This article originally appeared on VICE Poland.
Photographer Andrew Miksys was born and raised in Seattle, but his family is Lithuanian. The first time he visited his homeland was back in the 1990s, when he traveled there to meet some distant relatives. On his second visit he stumbled upon a small disco in the outskirts of a tiny Lithuanian village. Fascinated by the atmosphere and the people he met there, Miksys set out to tour small towns around the country and photograph the places where the locals unwind. He later collected those photographs in a book, Disko.
I had a chat with him about the inimitable Lithuanian provinces—places with a strong memory of their Russian past and even stronger hopes for a better future.
*VICE: Tell me about your first trip to Lithuania. How was it?*
Andrew Miksys: I traveled there with my father to visit some of our relatives in 1995. It was a pretty amazing feeling to meet people we'd known about but hadn't had a chance to meet in person because of the USSR. To be honest, I wasn't that interested in going to Lithuania at that point. But once I got there, I was blown away by the people and the place. Right away, I decided I wanted to go back and photograph more. In 1998, I got a Fulbright and had a chance to photograph for a year in Lithuania.
When was the first time you visited a Lithuanian disco?
I was in this village and saw some kids going into a building with a case of beer. This was in 1999. I'm not sure exactly why, but I decided to follow them and discovered a disco. It was pretty run-down and still looked the way it must have done during Soviet rule—there was even a metal Lenin head on the wall. Later, the bartender gave me the head as a gift. I went back there a few times to take more photographs, and on the way I noticed more discos in the villages I drove through. In the following weeks and years, I found more of these discos all over Lithuania.
What was it that made you want to turn this into a project?
Mostly I was fascinated by how strongly these places still echoed their USSR past. All the young people who frequented them were caught somewhere between those memories and an unknown future. Lithuania changed a lot during the 2000s. It went from a being a former Soviet republic to an EU member state.
Culturally, the shift was quite dramatic. The future was filled with possibility, but the past weighed heavily on everything. The Friday or Saturday night disco was one of the few places in most villages where people could go to feel modern and get a little crazy. This transition somehow made everything feel more alive. Today, these villages are sparsely populated, as young people have moved away, looking for work and adventure in other countries. I wanted to capture all this before it was gone.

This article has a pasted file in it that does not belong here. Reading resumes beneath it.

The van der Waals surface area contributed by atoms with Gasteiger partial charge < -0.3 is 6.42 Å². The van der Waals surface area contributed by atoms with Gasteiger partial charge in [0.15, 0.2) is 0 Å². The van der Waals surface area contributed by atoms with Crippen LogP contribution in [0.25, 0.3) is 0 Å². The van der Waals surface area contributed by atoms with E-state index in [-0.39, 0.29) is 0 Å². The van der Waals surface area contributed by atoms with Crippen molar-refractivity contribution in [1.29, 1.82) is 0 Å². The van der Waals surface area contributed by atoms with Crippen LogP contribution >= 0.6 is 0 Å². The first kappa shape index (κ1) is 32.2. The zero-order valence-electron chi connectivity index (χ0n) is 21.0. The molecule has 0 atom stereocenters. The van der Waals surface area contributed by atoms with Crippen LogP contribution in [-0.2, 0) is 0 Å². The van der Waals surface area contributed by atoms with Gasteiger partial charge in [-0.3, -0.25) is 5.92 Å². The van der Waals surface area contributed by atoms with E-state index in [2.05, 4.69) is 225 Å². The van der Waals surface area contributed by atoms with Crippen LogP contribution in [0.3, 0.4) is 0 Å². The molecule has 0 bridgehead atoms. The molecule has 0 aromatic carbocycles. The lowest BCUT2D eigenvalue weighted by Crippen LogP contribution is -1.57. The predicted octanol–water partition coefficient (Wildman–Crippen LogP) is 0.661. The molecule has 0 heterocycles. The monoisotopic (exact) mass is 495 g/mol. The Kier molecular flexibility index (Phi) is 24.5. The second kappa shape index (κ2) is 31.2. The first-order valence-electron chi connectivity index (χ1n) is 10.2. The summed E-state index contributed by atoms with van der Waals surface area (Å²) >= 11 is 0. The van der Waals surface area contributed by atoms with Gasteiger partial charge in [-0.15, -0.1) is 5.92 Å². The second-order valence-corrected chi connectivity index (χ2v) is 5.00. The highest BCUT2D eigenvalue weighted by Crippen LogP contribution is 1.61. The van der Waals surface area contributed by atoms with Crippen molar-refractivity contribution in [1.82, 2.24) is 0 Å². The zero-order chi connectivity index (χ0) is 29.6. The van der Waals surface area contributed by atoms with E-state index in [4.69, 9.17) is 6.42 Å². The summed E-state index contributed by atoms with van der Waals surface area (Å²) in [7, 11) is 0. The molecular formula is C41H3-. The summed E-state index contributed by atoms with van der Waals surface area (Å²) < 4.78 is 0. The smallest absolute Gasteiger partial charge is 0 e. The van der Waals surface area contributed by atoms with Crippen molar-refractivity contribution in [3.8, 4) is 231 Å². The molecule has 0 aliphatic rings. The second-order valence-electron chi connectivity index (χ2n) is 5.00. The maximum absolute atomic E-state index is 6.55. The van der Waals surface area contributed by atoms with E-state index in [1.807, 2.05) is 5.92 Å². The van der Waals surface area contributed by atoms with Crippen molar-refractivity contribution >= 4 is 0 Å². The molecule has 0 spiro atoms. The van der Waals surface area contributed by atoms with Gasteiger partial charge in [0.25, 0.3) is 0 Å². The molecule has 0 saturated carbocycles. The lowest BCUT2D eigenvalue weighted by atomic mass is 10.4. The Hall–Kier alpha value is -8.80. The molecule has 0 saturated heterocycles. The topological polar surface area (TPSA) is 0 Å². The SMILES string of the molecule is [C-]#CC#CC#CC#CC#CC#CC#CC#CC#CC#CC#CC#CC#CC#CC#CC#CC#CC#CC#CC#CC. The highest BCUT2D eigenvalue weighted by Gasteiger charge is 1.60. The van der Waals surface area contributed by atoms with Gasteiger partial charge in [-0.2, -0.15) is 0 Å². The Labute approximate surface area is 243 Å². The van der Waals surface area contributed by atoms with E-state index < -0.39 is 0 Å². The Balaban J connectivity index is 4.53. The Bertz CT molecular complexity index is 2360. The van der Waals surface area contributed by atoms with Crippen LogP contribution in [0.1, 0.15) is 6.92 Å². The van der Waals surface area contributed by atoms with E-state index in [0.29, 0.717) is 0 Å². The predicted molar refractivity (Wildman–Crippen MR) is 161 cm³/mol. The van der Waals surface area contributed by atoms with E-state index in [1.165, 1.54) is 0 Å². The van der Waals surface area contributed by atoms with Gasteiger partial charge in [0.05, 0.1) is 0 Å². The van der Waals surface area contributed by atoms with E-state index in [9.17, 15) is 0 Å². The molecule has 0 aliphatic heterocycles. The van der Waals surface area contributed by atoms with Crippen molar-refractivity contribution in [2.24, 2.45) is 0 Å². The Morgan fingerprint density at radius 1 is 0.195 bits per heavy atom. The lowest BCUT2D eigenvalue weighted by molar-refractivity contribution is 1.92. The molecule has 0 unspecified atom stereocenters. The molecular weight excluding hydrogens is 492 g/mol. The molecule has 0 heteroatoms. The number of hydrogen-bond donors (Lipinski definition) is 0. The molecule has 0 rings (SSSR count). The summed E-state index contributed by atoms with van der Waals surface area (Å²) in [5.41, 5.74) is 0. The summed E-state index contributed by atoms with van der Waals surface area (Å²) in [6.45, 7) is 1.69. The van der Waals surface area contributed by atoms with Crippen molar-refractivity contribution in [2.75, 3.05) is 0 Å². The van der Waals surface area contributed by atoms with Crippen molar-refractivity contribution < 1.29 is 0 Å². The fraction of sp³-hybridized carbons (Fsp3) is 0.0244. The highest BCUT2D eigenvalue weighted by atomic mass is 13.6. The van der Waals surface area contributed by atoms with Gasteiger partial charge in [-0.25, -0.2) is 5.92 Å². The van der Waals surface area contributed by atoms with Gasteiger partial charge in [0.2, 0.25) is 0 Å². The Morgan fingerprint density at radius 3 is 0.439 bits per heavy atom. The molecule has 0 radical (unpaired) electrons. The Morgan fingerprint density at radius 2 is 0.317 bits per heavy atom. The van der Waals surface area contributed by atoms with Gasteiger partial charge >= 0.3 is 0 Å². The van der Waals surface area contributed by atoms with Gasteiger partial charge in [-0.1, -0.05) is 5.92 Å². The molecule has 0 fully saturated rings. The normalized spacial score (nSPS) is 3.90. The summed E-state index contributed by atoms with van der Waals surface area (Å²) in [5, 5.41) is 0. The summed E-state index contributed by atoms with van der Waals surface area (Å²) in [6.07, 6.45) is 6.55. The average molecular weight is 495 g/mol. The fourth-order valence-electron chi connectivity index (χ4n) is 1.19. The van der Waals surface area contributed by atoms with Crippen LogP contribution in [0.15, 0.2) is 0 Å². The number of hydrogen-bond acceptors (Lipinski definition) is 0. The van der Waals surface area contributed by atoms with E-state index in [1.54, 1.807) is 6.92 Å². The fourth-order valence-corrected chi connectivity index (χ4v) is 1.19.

Did you meet any interesting characters in those discos?
The best person I met while photographing was one of the DJs, who went by the name of DJ Playboy. The first time I visited his town he greeted me with open arms, gave me a beer, and introduced me to his friends. The place where he worked was a little intimidating. Fights would break out frequently. But DJ Playboy always looked after me, and his friends would always make sure I was safe and take care of my equipment. We're still friends.
He eventually moved to Vilnius, where I live, and works at a hospital across the street from my apartment. I had a book release in Vilnius recently, and he played music at the after-party.
Did you have any interesting experiences?
Driving through the Lithuanian countryside, under a full moon, on the way to a disco is a pretty cool thing to do. Lithuania was the last country in Europe to give up paganism and accept Christianity. Although village discos weren't part of any pagan ritual, they made me think of ancient times when villagers celebrated their pagan holidays in the forest. Maybe their rituals in the woods were the first discos. The full moon and the stars make a pretty awesome disco ball.
Did you learn anything while working on this project?
Back in Lithuania my book has received a lot of bad press. People seem to think that I shouldn't be showing people and places that they don't consider modern, or that fit with their image of Lithuania as a model EU member state. Some of this comes from a desire to completely erase all remnants of the USSR. I understand this. If you've been following the events in Ukraine, you can see how ugly authoritarian regimes can be. Imagine what it must have been like to grow up in the USSR. But, in another way, the criticism comes from urban people who look down on rural life. This kind of blindness doesn't suit me—I think the people and places in my photographs should have a voice too.
See more of Andrew's work here.